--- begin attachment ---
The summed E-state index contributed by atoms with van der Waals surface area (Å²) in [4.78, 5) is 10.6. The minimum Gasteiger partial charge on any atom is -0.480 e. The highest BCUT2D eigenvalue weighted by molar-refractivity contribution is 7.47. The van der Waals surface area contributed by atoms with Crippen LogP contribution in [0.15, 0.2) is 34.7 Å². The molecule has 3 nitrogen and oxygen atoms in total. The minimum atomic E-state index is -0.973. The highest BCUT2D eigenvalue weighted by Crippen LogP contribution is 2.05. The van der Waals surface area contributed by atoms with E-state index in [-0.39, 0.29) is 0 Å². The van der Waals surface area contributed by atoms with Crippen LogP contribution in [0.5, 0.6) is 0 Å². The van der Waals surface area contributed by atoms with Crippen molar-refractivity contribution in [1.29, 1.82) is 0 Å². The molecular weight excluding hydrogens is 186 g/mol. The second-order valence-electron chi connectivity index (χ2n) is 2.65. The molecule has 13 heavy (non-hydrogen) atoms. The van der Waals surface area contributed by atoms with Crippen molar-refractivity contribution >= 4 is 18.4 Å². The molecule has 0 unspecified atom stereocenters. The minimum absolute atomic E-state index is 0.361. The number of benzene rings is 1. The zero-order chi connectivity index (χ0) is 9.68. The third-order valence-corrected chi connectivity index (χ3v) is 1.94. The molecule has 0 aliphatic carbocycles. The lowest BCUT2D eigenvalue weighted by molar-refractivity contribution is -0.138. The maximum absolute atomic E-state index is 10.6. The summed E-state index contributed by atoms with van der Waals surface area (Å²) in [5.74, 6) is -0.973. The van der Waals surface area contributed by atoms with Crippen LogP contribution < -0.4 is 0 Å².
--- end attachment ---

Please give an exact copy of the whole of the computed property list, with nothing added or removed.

The summed E-state index contributed by atoms with van der Waals surface area (Å²) in [4.78, 5) is 10.6. The minimum Gasteiger partial charge on any atom is -0.480 e. The highest BCUT2D eigenvalue weighted by molar-refractivity contribution is 7.47. The van der Waals surface area contributed by atoms with Crippen LogP contribution in [0.15, 0.2) is 34.7 Å². The molecule has 3 nitrogen and oxygen atoms in total. The minimum atomic E-state index is -0.973. The highest BCUT2D eigenvalue weighted by Crippen LogP contribution is 2.05. The van der Waals surface area contributed by atoms with E-state index in [-0.39, 0.29) is 0 Å². The van der Waals surface area contributed by atoms with Crippen LogP contribution in [0.5, 0.6) is 0 Å². The van der Waals surface area contributed by atoms with Crippen molar-refractivity contribution in [1.29, 1.82) is 0 Å². The molecular weight excluding hydrogens is 186 g/mol. The second-order valence-electron chi connectivity index (χ2n) is 2.65. The molecule has 13 heavy (non-hydrogen) atoms. The van der Waals surface area contributed by atoms with Crippen molar-refractivity contribution >= 4 is 18.4 Å². The molecule has 0 unspecified atom stereocenters. The minimum absolute atomic E-state index is 0.361. The number of benzene rings is 1. The zero-order chi connectivity index (χ0) is 9.68. The third-order valence-corrected chi connectivity index (χ3v) is 1.94. The molecule has 0 aliphatic carbocycles. The lowest BCUT2D eigenvalue weighted by molar-refractivity contribution is -0.138. The maximum absolute atomic E-state index is 10.6. The summed E-state index contributed by atoms with van der Waals surface area (Å²) in [5.74, 6) is -0.973. The van der Waals surface area contributed by atoms with Crippen LogP contribution < -0.4 is 0 Å².